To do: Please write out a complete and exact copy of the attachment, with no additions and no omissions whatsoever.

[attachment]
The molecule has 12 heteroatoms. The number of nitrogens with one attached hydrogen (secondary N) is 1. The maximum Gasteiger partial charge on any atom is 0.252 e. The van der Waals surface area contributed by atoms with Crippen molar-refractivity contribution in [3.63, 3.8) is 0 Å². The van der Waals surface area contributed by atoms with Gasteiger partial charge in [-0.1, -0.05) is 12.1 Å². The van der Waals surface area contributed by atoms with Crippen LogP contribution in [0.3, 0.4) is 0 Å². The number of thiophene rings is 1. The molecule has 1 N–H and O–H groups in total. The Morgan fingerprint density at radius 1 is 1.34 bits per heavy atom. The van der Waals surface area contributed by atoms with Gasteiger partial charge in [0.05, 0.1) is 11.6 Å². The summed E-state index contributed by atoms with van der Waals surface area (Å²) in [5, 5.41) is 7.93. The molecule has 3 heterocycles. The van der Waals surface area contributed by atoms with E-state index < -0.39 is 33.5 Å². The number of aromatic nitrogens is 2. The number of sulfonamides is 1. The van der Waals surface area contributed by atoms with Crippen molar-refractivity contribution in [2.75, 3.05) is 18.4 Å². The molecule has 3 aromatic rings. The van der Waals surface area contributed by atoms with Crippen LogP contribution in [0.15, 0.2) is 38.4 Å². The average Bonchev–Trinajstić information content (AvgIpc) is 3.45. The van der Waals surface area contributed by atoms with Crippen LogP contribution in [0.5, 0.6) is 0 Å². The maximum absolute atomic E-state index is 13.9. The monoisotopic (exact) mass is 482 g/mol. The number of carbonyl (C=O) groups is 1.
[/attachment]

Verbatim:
The molecule has 12 heteroatoms. The number of nitrogens with one attached hydrogen (secondary N) is 1. The maximum Gasteiger partial charge on any atom is 0.252 e. The van der Waals surface area contributed by atoms with Crippen molar-refractivity contribution in [3.63, 3.8) is 0 Å². The van der Waals surface area contributed by atoms with Gasteiger partial charge in [-0.1, -0.05) is 12.1 Å². The van der Waals surface area contributed by atoms with Crippen LogP contribution in [0.3, 0.4) is 0 Å². The number of thiophene rings is 1. The molecule has 1 N–H and O–H groups in total. The Morgan fingerprint density at radius 1 is 1.34 bits per heavy atom. The van der Waals surface area contributed by atoms with Gasteiger partial charge in [0.05, 0.1) is 11.6 Å². The summed E-state index contributed by atoms with van der Waals surface area (Å²) in [5, 5.41) is 7.93. The molecule has 3 heterocycles. The van der Waals surface area contributed by atoms with E-state index < -0.39 is 33.5 Å². The number of aromatic nitrogens is 2. The number of sulfonamides is 1. The van der Waals surface area contributed by atoms with Crippen molar-refractivity contribution in [2.75, 3.05) is 18.4 Å². The molecule has 3 aromatic rings. The van der Waals surface area contributed by atoms with Crippen LogP contribution in [0.15, 0.2) is 38.4 Å². The average Bonchev–Trinajstić information content (AvgIpc) is 3.45. The van der Waals surface area contributed by atoms with Crippen LogP contribution in [0.5, 0.6) is 0 Å². The maximum absolute atomic E-state index is 13.9. The monoisotopic (exact) mass is 482 g/mol. The number of carbonyl (C=O) groups is 1.